On December 23, 2014 at 2:54 PM, A Request for Resumption of Mayoral Responsibilities was sent to the Town Manager, Alex Rey and to the Town Clerk, Marjorie Tejeda by BENEDICT P. KUEHNE.
On December 23, 2014 at 4:01 PM, A Request for Payment of Legal Fees Due Mayor Pizzi for Supreme Court Litigation was sent to the Town Manager, Alex Rey and to the Town Clerk, Marjorie Tejeda by BENEDICT P. KUEHNE.
On December 23, 2014 at 4:09 PM, A Request for Back Pay & Emoluments of Office was sent to the Town Manager, Alex Rey and to the Town Clerk, Marjorie Tejeda by BENEDICT P. KUEHNE
MICHAEL A. PIZZI, JR., and MARY COLLINS v. TOWN OF MIAMI LAKES, FLORIDA, WAYNE SLATON, and MARJORIE TEJEDA-CASTILLO
On January 7, 2015, Michael Pizzi's lawsuit vs. Town of Miami Lakes, Mayor Wayne Slaton and Marjorie Castillo-Town Clerk is filed.
On January 14, 2015, a letter was sent to BENEDICT P. KUEHNE by Raul Gastesi enclosed with the check for Michael Pizzi explaining that Michael Pizzi was paid $5,073.19 (after standard deductions were removed) as retroactive pay for payroll/salary, car allowance, expense allowance, health insurance, cellular cost, and monthly iPad cost for the period of August 6, 2013 to October 3, 2013.
On January 27, 2015, Defendant Marjorie Tejeda-Castillo, in her official capacity as Town Clerk for the Town of Miami Lakes, respectfully moves to dismiss Plaintiffs Michael A. Pizzi, Jr. and Mary Collins's Verified Complaint under Florida Rule of Civil Procedure 1.140(b).
On January 27, 2015, Mayor Wayne Slaton ("Mayor Slaton"), respectfully moves to dismiss Plaintiffs Michael A. Pizzi and Mary Collins' Verified Complaint, pursuant to Florida Rule of Civil Procedure 1.140(b)(6), and requests alternative relief...
On January 27, 2015, the Defendant, TOWN OF MIAMI LAKES (hereinafter, "MIAMI LAKES"), by and through its undersigned attorneys, moves to dismiss Plaintiffs' Michael A. Pizzi, Jr. (hereinafter, "PIZZI") and Mary Collins (hereinafter, "COLLINS") Verified Complaint...
On February 13, 2015,
Order of Dismissal
On March 9, 2015,
Plantiffs' Consolidated Response in Opposition to Defendants' Motions for Summary Judgement and Cross-Motion for Summary Judgement
On March 11, 2015,
Mayor Wayne Slaton_s Verified Response in Opposition to Plantiffs_ Cross-Motion for Summary Judgement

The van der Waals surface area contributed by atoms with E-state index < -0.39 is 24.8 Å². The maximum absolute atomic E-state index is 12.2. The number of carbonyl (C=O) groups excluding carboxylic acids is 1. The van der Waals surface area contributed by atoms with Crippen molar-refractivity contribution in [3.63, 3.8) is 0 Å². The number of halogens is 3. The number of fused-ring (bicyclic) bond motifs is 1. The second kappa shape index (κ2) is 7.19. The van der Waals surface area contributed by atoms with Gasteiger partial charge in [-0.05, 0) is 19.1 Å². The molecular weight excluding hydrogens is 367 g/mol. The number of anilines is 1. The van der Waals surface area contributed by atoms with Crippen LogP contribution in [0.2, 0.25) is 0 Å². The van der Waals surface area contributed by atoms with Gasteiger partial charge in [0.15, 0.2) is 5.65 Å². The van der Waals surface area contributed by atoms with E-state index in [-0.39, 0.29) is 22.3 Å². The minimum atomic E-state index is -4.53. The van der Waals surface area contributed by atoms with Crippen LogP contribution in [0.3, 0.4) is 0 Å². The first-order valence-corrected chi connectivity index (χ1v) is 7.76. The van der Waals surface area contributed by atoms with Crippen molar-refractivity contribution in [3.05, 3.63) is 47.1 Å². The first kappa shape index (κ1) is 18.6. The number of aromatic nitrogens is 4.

On March 11, 2015,
Town of Miami Lakes' Response in Opposition to Plantiffs' Cross-Motion for Summary Judgment
November 2016: The next regularly scheduled election and current mayor's term expires.
FREQUENTLY ASKED QUESTIONS
On March 3, the Town Council approved $200,000 to pay for what in the Miami-Dade County Circuit Court Case, Michael A. Pizzi, Jr. vs The Town of Miami Lakes?
The $200,000 will be used to pay the first bill from Akerman, LLP and any additional expenses. The funds will be taken out of reserve accounts, and not the Town's operating budget. The total amount allocated is less than 5 percent of the Town's reserves. We hope we will not be forced to use it all, but we have a responsibility and an obligation to defend challenges being raised regarding our Town Charter and to ensure the integrity of the municipality and its government moving forward.
How much has the Town spent so far in the Miami-Dade County Circuit Court Case?
Gastesi & Associates, P.A., who is defending the Town of Miami Lakes- $42,808.45
Akerman, LLP, who is defending Mayor Wayne Slaton- $106,577.50
Gelber Schachter & Greenberg, P.A., who was defending Town Clerk Marjorie Tejeda-Castillo- $24,675.00 (As of Feb. 13, 2014, the Town Clerk as dismissed from the lawsuit)
If Governor Rick Scott’s revocation of Mayor Michael Pizzi’s temporary suspension is not legally sufficient to restore Pizzi’s authority, why did the Town Council approve spending up to $50,000 of taxpayer dollars to hire a law firm and file an Amicus Brief with the Florida Supreme Court opposing this revocation?
With a legal question that concerns our Town Charter-the most important legal document of our Town- it is an obligation that our voice be part of the conversation and for the Town to take a position. You can reference Orders from the Supreme Court and Governor where they refer to the Town Charter.
Although Section 2.5(a) of the Miami Lakes Town Charter specifies when and/or how the office of a Councilmember becomes vacant, the Charter does NOT specify when and/or how the office of Mayor becomes “vacant.” Therefore, why does Town Attorney Raul Gastesi advise on spending taxpayer dollars to defend a provision that does NOT exist in the Charter?
Please see excerpts below taken directly from the Town Charter.
Defines the Council and Councilmember to include the Mayor:
Section 2.1. - Town Council.
There shall be a Town Council (the "Council") vested with all legislative powers of the Town. The Council shall consist of the Mayor and six members, four Residential Councilmembers and two At-large Councilmembers as described below ("Councilmembers"). References in this Charter to the Council and/or Councilmembers shall include the Mayor unless the context dictates otherwise.
Section 2.5 Vacancies; Forfeiture of Office; Filling of Vacancies.
(a) Vacancies. The office of a Councilmember shall become vacant upon his/her death, resignation, disability, suspension or removal from office in any manner authorized by law, or by forfeiture of his/her office.
Specifies process for filling Mayor’s seat:
Section (c) iii Filling Vacancies of the Town Charter included in Section 2.5
iv) If the Mayor’s position becomes vacant and six months or more remain in the unexpired term, a special election shall be held for the election of a new Mayor within 90 calendar days following the occurrence of the vacancy. Pending the election, the office of Mayor shall be filled by the Vice-Mayor. The Council shall then appoint a new Vice-Mayor. No temporary Council appointment shall be made.